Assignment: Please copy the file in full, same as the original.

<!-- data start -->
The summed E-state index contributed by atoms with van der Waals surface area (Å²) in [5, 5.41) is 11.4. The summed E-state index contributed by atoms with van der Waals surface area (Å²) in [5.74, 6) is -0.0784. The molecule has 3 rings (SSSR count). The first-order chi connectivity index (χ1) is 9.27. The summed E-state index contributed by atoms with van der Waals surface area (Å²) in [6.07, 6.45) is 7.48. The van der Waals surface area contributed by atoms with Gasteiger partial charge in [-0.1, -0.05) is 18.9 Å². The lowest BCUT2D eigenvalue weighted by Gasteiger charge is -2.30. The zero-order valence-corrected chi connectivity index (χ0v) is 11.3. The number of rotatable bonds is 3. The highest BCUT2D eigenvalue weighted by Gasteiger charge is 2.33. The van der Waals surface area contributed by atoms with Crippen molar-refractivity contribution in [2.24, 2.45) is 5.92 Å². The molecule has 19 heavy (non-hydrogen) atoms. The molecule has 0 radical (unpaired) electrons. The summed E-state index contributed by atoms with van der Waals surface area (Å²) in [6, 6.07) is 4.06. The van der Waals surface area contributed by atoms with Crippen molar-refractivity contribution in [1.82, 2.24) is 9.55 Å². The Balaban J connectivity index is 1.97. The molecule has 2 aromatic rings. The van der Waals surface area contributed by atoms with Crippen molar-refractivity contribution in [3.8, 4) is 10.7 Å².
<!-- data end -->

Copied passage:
The summed E-state index contributed by atoms with van der Waals surface area (Å²) in [5, 5.41) is 11.4. The summed E-state index contributed by atoms with van der Waals surface area (Å²) in [5.74, 6) is -0.0784. The molecule has 3 rings (SSSR count). The first-order chi connectivity index (χ1) is 9.27. The summed E-state index contributed by atoms with van der Waals surface area (Å²) in [6.07, 6.45) is 7.48. The van der Waals surface area contributed by atoms with Gasteiger partial charge in [-0.1, -0.05) is 18.9 Å². The lowest BCUT2D eigenvalue weighted by Gasteiger charge is -2.30. The zero-order valence-corrected chi connectivity index (χ0v) is 11.3. The number of rotatable bonds is 3. The highest BCUT2D eigenvalue weighted by Gasteiger charge is 2.33. The van der Waals surface area contributed by atoms with Crippen molar-refractivity contribution in [2.24, 2.45) is 5.92 Å². The molecule has 19 heavy (non-hydrogen) atoms. The molecule has 0 radical (unpaired) electrons. The summed E-state index contributed by atoms with van der Waals surface area (Å²) in [6, 6.07) is 4.06. The van der Waals surface area contributed by atoms with Crippen molar-refractivity contribution in [1.82, 2.24) is 9.55 Å². The Balaban J connectivity index is 1.97. The molecule has 2 aromatic rings. The van der Waals surface area contributed by atoms with Crippen molar-refractivity contribution in [3.8, 4) is 10.7 Å².